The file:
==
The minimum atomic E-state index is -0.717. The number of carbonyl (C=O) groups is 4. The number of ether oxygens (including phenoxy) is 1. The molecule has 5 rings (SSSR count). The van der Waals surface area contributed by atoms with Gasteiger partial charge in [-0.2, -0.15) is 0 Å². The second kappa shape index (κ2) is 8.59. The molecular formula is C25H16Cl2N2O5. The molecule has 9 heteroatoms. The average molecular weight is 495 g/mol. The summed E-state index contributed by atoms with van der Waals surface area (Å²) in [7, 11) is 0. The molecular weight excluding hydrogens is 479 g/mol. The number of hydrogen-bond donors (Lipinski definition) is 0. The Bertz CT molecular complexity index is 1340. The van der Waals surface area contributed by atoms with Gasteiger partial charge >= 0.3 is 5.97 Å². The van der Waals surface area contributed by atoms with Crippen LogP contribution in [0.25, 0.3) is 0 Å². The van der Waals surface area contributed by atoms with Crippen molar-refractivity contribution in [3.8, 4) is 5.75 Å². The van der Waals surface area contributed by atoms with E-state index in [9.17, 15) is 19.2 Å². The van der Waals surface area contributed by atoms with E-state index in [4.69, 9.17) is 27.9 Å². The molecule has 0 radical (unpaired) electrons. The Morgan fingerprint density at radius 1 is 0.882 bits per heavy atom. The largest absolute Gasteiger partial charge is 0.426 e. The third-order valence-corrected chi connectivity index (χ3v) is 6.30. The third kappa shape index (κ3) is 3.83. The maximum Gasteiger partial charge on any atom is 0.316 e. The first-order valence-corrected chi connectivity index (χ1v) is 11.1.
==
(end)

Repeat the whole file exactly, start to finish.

The minimum atomic E-state index is -0.717. The number of carbonyl (C=O) groups is 4. The number of ether oxygens (including phenoxy) is 1. The molecule has 5 rings (SSSR count). The van der Waals surface area contributed by atoms with Gasteiger partial charge in [-0.2, -0.15) is 0 Å². The second kappa shape index (κ2) is 8.59. The molecular formula is C25H16Cl2N2O5. The molecule has 9 heteroatoms. The average molecular weight is 495 g/mol. The summed E-state index contributed by atoms with van der Waals surface area (Å²) in [7, 11) is 0. The molecular weight excluding hydrogens is 479 g/mol. The number of hydrogen-bond donors (Lipinski definition) is 0. The Bertz CT molecular complexity index is 1340. The van der Waals surface area contributed by atoms with Gasteiger partial charge >= 0.3 is 5.97 Å². The van der Waals surface area contributed by atoms with Crippen LogP contribution in [0.25, 0.3) is 0 Å². The van der Waals surface area contributed by atoms with Crippen molar-refractivity contribution in [3.8, 4) is 5.75 Å². The van der Waals surface area contributed by atoms with E-state index in [9.17, 15) is 19.2 Å². The van der Waals surface area contributed by atoms with E-state index in [4.69, 9.17) is 27.9 Å². The molecule has 0 radical (unpaired) electrons. The Morgan fingerprint density at radius 1 is 0.882 bits per heavy atom. The largest absolute Gasteiger partial charge is 0.426 e. The third-order valence-corrected chi connectivity index (χ3v) is 6.30. The third kappa shape index (κ3) is 3.83. The maximum Gasteiger partial charge on any atom is 0.316 e. The first-order valence-corrected chi connectivity index (χ1v) is 11.1.